The governor’s rise in popularity, especially within his party, has boosted the profile of the “medical freedom” movement. This movement generally opposes regulation of health practices and advocates for increased access to “non-traditional” healthcare. 

Mr DeSantis is seen as having emboldened other states to follow his lead and “medical freedom” bills have been introduced in a number of state legislatures. Between January 2021 and May 2022, legislators enacted 65 laws in 21 states that now limit the powers of public health authorities to respond during an emergency, according to research by Pennsylvania’s Temple University in July 2022.

The notion of “medical freedom” is not unique to the US, with alliances and groups having formed in other countries, although often operating on the fringes of societies.

“One hallmark of the health freedom movement as it has evolved has been a vibrant conspiracy theory: A belief that the entire medical ecosystem – doctors, the government, academic researchers, the WHO – is populated by pharmaceutical shills, colluding in a plot that keeps people sick to maintain profits,” according to Mr Matthew Hongoltz-Hetling, author of If It Sounds Like a Quack… A Journey to the Fringes of American Medicine.

Writing in The New Republic in February, he stated: “Over the past two decades, the motivating force of this conspiracy theory, together with the organising efforts of the medical freedom movement, has allowed alternative practitioners to triumph beyond their wildest imaginings. The right-wing medical freedom campaigners have carried their unscientific beliefs deep into universities, hospitals, legislatures, and the pocket of the American consumer. For the public, the dividends have been dramatic and tragic: Billions of wasted dollars, countless assaults on the concept of science, and untold deaths.”

The aforementioned Dr Hotez has also warned of the threat posed to the US public health system.

“Under a flag of health or medical freedom, an outright defiance of masks and social distancing came to symbolise allegiance to President Trump. This contributed to the rampant spread of severe (Covid) infections. Misguided ideologies from populist regimes in Brazil, Mexico, Nicaragua, Philippines, and Tanzania bear varying degrees of resemblance to health freedom and contribute to the global Covid-19 death toll,” wrote Dr Hotez in a paper published in the Journal of Clinical Investigation in 2021.

“Health freedom, also referred to as medical freedom, represents a longstanding and pervasive belief system in American life. Its tenets espouse an aversion to government interference in personal or family health choices, often coupled to the counter promotion of a spectacular or miracle cure. The high death toll (during the pandemic) was exacerbated by a medical freedom ideology linked to political extremism.”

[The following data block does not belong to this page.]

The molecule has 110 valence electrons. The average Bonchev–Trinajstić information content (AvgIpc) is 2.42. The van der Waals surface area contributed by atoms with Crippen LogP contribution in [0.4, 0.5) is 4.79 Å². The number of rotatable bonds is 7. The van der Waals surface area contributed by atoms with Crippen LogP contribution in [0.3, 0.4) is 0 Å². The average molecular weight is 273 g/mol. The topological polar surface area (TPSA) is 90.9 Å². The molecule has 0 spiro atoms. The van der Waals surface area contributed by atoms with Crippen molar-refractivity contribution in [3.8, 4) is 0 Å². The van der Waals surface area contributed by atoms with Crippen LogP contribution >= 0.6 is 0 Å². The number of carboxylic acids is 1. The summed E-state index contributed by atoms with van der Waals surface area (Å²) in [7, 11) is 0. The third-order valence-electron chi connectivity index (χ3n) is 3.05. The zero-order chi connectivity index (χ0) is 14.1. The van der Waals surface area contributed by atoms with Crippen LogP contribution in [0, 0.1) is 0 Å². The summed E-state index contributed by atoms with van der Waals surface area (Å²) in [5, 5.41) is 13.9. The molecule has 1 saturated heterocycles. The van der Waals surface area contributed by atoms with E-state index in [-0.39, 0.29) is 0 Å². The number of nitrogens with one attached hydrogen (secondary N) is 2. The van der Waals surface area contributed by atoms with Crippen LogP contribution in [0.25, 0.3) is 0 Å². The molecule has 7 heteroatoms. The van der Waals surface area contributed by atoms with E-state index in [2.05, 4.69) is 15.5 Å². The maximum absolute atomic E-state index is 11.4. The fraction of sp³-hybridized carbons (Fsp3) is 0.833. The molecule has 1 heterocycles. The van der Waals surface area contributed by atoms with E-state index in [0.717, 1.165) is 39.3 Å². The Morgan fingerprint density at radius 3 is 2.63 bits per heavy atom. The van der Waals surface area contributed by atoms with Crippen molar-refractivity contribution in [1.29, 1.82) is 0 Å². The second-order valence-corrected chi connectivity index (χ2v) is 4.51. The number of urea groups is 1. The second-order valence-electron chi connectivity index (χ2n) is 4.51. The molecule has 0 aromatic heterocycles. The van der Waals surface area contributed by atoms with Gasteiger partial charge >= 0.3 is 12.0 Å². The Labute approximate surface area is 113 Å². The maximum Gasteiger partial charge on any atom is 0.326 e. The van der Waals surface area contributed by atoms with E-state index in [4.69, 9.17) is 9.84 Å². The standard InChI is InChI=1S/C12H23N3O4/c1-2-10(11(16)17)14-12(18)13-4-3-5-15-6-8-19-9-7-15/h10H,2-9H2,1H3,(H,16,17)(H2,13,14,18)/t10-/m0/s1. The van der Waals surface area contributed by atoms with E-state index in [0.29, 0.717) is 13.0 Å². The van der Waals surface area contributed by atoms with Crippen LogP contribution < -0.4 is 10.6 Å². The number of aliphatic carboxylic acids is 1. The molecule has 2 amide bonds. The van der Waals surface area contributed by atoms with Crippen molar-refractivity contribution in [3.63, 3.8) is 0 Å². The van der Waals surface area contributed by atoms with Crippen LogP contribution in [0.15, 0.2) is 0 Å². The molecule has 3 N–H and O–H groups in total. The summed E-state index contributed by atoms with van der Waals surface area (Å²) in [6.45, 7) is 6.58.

For all the criticism of Mr DeSantis for his embrace of “medical freedom”, he holds a strong appeal among many Republicans, due in part to his resume.  

Mr DeSantis is a graduate of Yale University and Harvard Law School, a military veteran, and a former member of the US House of Representatives. At age 44, he is considerably younger than either Mr Trump or President Biden.

Mr DeSantis has also helped rebuild the Republican party in Florida, which traditionally tended to swing between Republicans and Democrats, but now increasingly looks like a Republican stronghold.

Recent polls show the governor has lost some momentum in his bid to become the Republican standard-bearer in the presidential election. At the same time, he has a war chest of over €100 million, has never lost an election, and appears to be free of personal scandal.

Ongoing controversy surrounding Mr Trump may also boost the governor’s chances. In May, Mr Trump was found liable for sexual abuse in a civil case taken by writer Ms E Jean Carroll. This month, US prosecutors charged Mr Trump in connection with his attempts to overturn the results of the 2020 presidential election. It is the third indictment brought against Mr Trump in recent months.

Meanwhile, it is noteworthy that President Biden’s campaign launch video on 25 April was titled “freedom”. He referenced “freedom” or “freedoms” six times over the course of the clip. 

President Biden and his campaign have framed conservative “culture war” issues like book bans and laws targeting gender-affirming care as a matter of freedom, believing it will resonate with Americans. A Fox News poll in April found 77 per cent of parents were extremely or very concerned about book banning by local school boards, an increase of 11 percentage points since May 2022.

On 8 June, President Biden declared at a White House news conference: “It’s wrong that a person can be married in the morning in the United States and fired in the afternoon by their employer because they’re gay. It’s wrong that the violence and hate crimes targetting LGBTQ people is rising. It’s wrong that extreme officials are pushing hateful bills targeting transgender children, terrifying families, and criminalising doctors.”